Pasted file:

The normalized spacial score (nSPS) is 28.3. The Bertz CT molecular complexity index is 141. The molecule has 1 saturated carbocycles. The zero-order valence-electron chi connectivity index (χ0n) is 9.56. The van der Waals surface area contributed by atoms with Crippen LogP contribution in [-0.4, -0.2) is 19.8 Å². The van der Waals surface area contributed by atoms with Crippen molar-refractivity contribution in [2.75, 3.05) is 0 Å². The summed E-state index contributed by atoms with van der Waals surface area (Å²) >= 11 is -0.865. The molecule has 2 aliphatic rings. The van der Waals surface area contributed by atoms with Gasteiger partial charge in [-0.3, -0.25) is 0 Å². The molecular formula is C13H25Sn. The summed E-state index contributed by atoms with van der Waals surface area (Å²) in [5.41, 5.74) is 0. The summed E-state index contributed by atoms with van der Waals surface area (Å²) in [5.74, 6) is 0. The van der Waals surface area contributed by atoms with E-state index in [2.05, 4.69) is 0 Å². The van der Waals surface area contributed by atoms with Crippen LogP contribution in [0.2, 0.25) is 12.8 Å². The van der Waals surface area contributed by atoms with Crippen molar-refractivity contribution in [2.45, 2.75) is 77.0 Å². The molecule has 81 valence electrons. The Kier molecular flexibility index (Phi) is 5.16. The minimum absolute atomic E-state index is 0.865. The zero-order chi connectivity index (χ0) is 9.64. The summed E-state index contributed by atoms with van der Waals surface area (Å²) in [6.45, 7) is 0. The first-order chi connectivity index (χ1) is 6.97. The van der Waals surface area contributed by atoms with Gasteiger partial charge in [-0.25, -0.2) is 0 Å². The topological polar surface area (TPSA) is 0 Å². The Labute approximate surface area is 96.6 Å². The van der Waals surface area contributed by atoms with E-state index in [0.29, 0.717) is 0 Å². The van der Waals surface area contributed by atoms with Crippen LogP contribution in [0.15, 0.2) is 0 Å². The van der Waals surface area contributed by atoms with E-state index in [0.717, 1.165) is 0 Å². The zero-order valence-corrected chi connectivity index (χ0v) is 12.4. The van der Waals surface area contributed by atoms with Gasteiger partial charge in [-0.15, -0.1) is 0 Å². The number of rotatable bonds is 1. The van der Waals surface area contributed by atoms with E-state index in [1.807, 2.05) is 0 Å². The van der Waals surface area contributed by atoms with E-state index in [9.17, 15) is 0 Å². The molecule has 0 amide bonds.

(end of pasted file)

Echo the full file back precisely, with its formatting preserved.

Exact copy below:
The normalized spacial score (nSPS) is 28.3. The Bertz CT molecular complexity index is 141. The molecule has 1 saturated carbocycles. The zero-order valence-electron chi connectivity index (χ0n) is 9.56. The van der Waals surface area contributed by atoms with Crippen LogP contribution in [-0.4, -0.2) is 19.8 Å². The van der Waals surface area contributed by atoms with Crippen molar-refractivity contribution in [2.75, 3.05) is 0 Å². The summed E-state index contributed by atoms with van der Waals surface area (Å²) >= 11 is -0.865. The molecule has 2 aliphatic rings. The van der Waals surface area contributed by atoms with Gasteiger partial charge in [-0.3, -0.25) is 0 Å². The molecular formula is C13H25Sn. The summed E-state index contributed by atoms with van der Waals surface area (Å²) in [5.41, 5.74) is 0. The summed E-state index contributed by atoms with van der Waals surface area (Å²) in [5.74, 6) is 0. The van der Waals surface area contributed by atoms with E-state index in [2.05, 4.69) is 0 Å². The van der Waals surface area contributed by atoms with Crippen LogP contribution in [0.2, 0.25) is 12.8 Å². The van der Waals surface area contributed by atoms with Crippen molar-refractivity contribution in [2.45, 2.75) is 77.0 Å². The molecule has 81 valence electrons. The Kier molecular flexibility index (Phi) is 5.16. The minimum absolute atomic E-state index is 0.865. The zero-order chi connectivity index (χ0) is 9.64. The summed E-state index contributed by atoms with van der Waals surface area (Å²) in [6.45, 7) is 0. The first-order chi connectivity index (χ1) is 6.97. The van der Waals surface area contributed by atoms with Gasteiger partial charge in [-0.25, -0.2) is 0 Å². The topological polar surface area (TPSA) is 0 Å². The Labute approximate surface area is 96.6 Å². The van der Waals surface area contributed by atoms with E-state index in [0.29, 0.717) is 0 Å². The van der Waals surface area contributed by atoms with Crippen LogP contribution in [0.15, 0.2) is 0 Å². The van der Waals surface area contributed by atoms with E-state index in [0.717, 1.165) is 0 Å². The zero-order valence-corrected chi connectivity index (χ0v) is 12.4. The van der Waals surface area contributed by atoms with Gasteiger partial charge in [-0.15, -0.1) is 0 Å². The number of rotatable bonds is 1. The van der Waals surface area contributed by atoms with E-state index in [1.807, 2.05) is 0 Å². The van der Waals surface area contributed by atoms with E-state index in [9.17, 15) is 0 Å². The molecule has 0 amide bonds.